Your priorities are different when you want to change the world.
Suddenly, material things don’t matter as much.
Now granted, Gadzhi has become a true fan of horology. On any given day, he sports a watch that’s valued anywhere from $30,000 to $70,000. He lives in a nice apartment and travels frequently, but he saves and invests most of his money. So what does he do with the rest? He gives it away. Perhaps it’s better to view it as a sustainability investment.
That’s where Gadzhi and his education company is unique. Gadzhi has proven his business model, made millions from it, and teaches how to replicate his success to countless others. That’s where most online entrepreneurs stop. Gadzhi goes a step further and takes a large part of his profit to develop schools in Nepal. He calls this his Full-Circle Approach. So far, he’s donated over $150,000 to this cause. It takes about $50,000 to build a school so for this year alone Gadzhi has built three schools.
FACT: More than 11% of the world population is living in extreme poverty and struggling to fulfill the most basic needs like health, education, and access to water and sanitation, to name a few. -The United Nations
The Future Of SMMA And Sustainability
The world seems to be coming to terms with some harsh realities about education and better methods to create a meaningful livelihood. Yes, we’re still dealing with different education ideologies, the $1.5T college debt epidemic, college drop-out rates, college grad underemployment, and overall unemployment.
There is no quick fix for these problems. However, one teenage entrepreneur has given us a partial solution. He offers a “conscious curriculum” built on doing our best to create an ethical business that serves our planet and people. For many, it has given us a glimpse into finally understanding what it means to be traditionally educated, self-educated, and truly fulfilled.
How many teenagers do you know that have a grasp of these epic world problems and are doing something about it?
Gadzhi might be one of just a few, but it’s a start. Regarding the global Triple Bottom Line movement, he’s a visionary and a change agent. And as an influencer in the SMMA world, in time a legion of his students will join him for this great cause in changing the world.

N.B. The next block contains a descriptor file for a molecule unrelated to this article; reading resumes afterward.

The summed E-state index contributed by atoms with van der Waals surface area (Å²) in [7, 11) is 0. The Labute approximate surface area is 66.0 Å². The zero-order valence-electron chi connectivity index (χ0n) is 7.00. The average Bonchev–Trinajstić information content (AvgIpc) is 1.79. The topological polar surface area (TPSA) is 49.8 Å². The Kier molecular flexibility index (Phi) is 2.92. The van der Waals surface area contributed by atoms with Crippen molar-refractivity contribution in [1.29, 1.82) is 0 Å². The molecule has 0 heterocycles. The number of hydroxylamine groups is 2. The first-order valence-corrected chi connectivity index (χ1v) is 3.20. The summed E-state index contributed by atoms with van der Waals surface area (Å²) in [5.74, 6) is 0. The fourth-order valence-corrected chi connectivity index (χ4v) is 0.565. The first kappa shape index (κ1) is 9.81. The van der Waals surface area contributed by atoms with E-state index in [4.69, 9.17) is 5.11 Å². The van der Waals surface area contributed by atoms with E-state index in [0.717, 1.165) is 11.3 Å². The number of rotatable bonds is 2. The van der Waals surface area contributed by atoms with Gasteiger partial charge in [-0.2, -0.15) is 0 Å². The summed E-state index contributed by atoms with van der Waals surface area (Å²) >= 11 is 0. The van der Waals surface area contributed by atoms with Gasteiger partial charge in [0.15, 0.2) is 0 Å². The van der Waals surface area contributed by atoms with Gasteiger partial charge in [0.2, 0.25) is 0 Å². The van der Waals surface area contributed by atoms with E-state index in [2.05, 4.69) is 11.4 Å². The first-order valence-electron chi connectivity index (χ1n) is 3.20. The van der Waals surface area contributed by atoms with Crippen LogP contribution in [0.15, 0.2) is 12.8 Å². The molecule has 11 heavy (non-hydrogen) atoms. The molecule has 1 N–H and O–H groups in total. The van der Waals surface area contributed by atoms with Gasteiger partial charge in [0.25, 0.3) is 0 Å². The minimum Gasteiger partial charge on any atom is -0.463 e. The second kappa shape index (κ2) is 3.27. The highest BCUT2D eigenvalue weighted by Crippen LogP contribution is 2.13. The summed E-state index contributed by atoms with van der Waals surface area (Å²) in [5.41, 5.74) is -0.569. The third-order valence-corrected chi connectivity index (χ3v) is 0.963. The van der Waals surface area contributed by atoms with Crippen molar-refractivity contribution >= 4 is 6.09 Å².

More schools will be built and the idea of social equity might actually exist. The result will be a good education for those underserved, and an alternative education for those interested in entrepreneurship (courses like Agency Incubator). Now if everyone did things the Gadzhi way, just think how much more fulfilling our world might be. He has indeed built a model business and way of life.
In December of this year (2019), for the first time Gadzhi and everyone in his staff will be taking a trip to Nepal. It will be a time to visit with impoverished children on the brink of getting three new schools fully funded by Gadzhi. So many of us in his community wish we could be there to witness this. But maybe we will be there one day too with our own staff and our own new schools.
Until that day, all I can think of is building a great business empire and the mantra that Gadzhi has set for us which reads:
“The only thing we leave on this earth is how much light we brought to it.” -Iman Gadzhi
Iman Gadzhi and the Grow Your Agency team would like to thank all the donors for their ongoing generosity and support for the charity work in Nepal. Also, a special thanks to Pahar Trust and executive director Alan Sweetman.
Become A Donor Or Get Involved. Visit Pahar Trust Nepal.
Update: 11 December 2019 — Images from the trip to Nepal.
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Arlie Peyton is a brand advisor and writer who has served as Oregon’s state representative for vocational education. He helps private clients and global companies tell brand stories that attract ideal customers. Learn more at arliepeyton.com.